With the 2020 Tokyo Olympic Games just one year away, Japan isn’t leaving anything to chance. On Friday, the country approved a law that would allow the government to hack into insecure IoT devices, in order to survey the number of easily-hackable gadgets that exist within the country.
The survey will be conducted by employees of the National Institute of Information and Communications Technology (NICT), supervised by staffers from the Ministry of Internal Affairs and Communications.
Perhaps for privacy reasons, the survey is being performed under punishingly strict rules-of-engagement. Don’t get any ideas of Japanese government hackers firing up Metasploit and using exotic RCE exploits to gain access. The reality is much more boring, as NICT employees are only allowed to use default credentials and password dictionaries.
This has raised eyebrows in the security profession. Gavin Millard, VP of intelligence at Tenable, says that the country is likely to only find low-hanging fruit, and will fail to identify a large swathe of vulnerable IoT devices.
“Rather than hacking back, it appears the NICT are going to notify users of exposed devices with simple passwords. A quick Shodan search only finds roughly 1000 devices currently connected in Japan with easily guessed passwords though, so unless they are going to go deeper leveraging a scanning tool like Nessus, it’ll be more PR than actual security improvements,” he said.
The survey is scheduled to take place next month, with an ultimate goal of cataloguing over 200 million IoT devices. NICT plans to start with routers and networked cameras, which makes sense, given the proliferation of these devices, and the frequency of which they’re compromised.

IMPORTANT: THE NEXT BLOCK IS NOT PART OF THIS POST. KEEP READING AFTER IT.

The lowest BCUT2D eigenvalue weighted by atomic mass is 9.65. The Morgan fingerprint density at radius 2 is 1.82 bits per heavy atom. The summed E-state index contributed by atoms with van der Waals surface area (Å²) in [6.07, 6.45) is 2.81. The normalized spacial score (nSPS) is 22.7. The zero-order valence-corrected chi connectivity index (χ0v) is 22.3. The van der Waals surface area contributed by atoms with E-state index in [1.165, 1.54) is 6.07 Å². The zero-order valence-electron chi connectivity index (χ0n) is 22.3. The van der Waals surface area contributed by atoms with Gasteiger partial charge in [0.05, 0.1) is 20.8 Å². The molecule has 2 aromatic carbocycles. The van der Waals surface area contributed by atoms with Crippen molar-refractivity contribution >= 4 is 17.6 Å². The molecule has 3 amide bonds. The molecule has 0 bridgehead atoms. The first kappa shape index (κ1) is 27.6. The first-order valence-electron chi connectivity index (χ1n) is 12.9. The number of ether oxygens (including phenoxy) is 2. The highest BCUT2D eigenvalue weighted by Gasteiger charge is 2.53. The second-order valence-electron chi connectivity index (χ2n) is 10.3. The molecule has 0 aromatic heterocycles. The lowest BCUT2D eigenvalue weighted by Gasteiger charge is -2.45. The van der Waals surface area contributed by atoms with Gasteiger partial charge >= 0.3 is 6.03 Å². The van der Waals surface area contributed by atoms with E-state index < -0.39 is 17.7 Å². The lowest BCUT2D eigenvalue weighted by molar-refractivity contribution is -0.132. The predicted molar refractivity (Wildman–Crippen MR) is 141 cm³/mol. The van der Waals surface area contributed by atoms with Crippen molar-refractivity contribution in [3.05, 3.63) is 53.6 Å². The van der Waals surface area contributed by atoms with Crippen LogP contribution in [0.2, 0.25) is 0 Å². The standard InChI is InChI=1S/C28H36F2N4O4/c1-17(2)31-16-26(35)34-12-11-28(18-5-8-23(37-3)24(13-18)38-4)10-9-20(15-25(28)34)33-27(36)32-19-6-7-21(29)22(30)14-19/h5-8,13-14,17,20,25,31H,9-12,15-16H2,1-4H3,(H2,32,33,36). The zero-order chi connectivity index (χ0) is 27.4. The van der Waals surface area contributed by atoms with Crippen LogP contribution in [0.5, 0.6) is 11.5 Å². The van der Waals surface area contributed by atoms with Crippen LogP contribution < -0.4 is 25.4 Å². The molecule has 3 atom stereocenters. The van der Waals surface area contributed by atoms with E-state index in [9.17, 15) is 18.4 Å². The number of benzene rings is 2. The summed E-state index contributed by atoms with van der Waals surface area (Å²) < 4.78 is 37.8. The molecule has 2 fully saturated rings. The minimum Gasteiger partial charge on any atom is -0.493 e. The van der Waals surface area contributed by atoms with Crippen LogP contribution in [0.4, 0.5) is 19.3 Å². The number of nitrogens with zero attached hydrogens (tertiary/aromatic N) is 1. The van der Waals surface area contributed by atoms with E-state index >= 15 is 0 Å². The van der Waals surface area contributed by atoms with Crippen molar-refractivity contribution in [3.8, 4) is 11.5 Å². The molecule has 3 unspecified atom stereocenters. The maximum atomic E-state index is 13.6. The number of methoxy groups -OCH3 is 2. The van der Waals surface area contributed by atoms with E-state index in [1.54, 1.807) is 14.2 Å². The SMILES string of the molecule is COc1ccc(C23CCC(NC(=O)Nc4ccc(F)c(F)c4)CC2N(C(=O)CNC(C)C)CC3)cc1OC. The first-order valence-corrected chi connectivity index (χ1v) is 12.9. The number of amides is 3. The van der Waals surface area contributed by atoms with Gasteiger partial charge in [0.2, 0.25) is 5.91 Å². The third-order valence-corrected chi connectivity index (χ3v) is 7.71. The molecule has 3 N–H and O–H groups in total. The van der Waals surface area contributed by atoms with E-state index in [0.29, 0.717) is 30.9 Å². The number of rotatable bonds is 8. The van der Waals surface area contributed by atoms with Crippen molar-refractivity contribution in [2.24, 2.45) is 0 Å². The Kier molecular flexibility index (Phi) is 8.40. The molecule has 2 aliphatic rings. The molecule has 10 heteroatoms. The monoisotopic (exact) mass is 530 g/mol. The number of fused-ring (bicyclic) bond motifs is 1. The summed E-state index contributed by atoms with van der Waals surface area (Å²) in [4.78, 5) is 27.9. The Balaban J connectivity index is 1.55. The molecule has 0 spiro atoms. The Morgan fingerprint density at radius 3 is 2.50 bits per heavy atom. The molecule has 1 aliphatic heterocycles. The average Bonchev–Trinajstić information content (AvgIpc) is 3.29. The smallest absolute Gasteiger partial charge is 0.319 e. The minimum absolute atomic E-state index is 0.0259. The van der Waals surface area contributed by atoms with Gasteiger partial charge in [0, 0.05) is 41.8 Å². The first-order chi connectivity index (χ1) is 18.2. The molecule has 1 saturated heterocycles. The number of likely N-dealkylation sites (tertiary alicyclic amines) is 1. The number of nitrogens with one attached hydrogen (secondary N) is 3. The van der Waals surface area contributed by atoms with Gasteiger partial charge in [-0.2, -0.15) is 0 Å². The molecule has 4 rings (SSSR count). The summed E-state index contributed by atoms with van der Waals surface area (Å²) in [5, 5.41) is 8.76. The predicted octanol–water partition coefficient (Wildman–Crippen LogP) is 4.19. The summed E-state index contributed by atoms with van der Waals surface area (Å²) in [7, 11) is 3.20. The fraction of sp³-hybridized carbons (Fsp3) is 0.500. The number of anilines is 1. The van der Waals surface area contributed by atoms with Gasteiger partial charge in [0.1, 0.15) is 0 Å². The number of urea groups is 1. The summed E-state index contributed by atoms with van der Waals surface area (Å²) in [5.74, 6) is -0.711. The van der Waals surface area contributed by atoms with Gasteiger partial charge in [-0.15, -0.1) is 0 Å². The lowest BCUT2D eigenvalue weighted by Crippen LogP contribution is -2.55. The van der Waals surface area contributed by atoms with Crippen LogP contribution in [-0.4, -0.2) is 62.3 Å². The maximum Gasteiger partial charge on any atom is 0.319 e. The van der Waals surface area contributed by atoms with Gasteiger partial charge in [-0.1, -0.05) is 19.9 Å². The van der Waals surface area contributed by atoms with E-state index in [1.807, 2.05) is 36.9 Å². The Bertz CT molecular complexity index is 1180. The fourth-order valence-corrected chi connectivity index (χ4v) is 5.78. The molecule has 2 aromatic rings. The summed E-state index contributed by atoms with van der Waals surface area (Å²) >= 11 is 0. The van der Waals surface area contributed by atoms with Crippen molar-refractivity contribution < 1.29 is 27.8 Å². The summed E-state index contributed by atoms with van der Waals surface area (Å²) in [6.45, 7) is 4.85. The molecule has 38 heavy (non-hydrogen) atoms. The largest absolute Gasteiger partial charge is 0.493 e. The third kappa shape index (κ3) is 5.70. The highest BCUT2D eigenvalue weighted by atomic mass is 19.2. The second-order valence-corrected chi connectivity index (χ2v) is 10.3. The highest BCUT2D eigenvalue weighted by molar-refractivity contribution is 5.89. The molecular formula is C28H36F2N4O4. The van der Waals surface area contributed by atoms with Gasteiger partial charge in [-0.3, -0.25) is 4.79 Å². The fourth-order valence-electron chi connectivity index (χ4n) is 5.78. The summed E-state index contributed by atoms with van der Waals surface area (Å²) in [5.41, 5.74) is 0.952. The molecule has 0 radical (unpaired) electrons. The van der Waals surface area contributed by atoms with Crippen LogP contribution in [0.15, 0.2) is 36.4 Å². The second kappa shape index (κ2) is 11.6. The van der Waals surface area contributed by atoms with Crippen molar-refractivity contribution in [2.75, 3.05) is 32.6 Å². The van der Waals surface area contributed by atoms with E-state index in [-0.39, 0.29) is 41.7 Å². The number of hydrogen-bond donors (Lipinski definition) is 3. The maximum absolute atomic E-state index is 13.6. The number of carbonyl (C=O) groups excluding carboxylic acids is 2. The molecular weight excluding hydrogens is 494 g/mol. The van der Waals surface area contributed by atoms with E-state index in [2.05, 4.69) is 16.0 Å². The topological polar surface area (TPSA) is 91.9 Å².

Once the government has identified insecure devices, it’ll pass the details on to ISPs and the local authorities, who can then alert consumers.
Japan should be commended for correctly identifying the threat posed by dodgy IoT devices. Hackers have successfully weaponized “smart” devices, thanks to the reality that many ship with insecure default settings, and seldom receive security updates and patches.
IoT devices, both big and small, are regularly weaponized by hackers and used to stage catastrophic distributed denial of service (DDoS) attacks. Remember when someone created a botnet consisting almost entirely of hacked routers and used it to take down half of the Internet? Good times.
That said, I fear Japan’s efforts are unlikely to make much real difference. Compared to the rest of the world, the number of vulnerable IoT devices in Japan are a mere drop in the water. And as we now know, cyber attacks know no borders.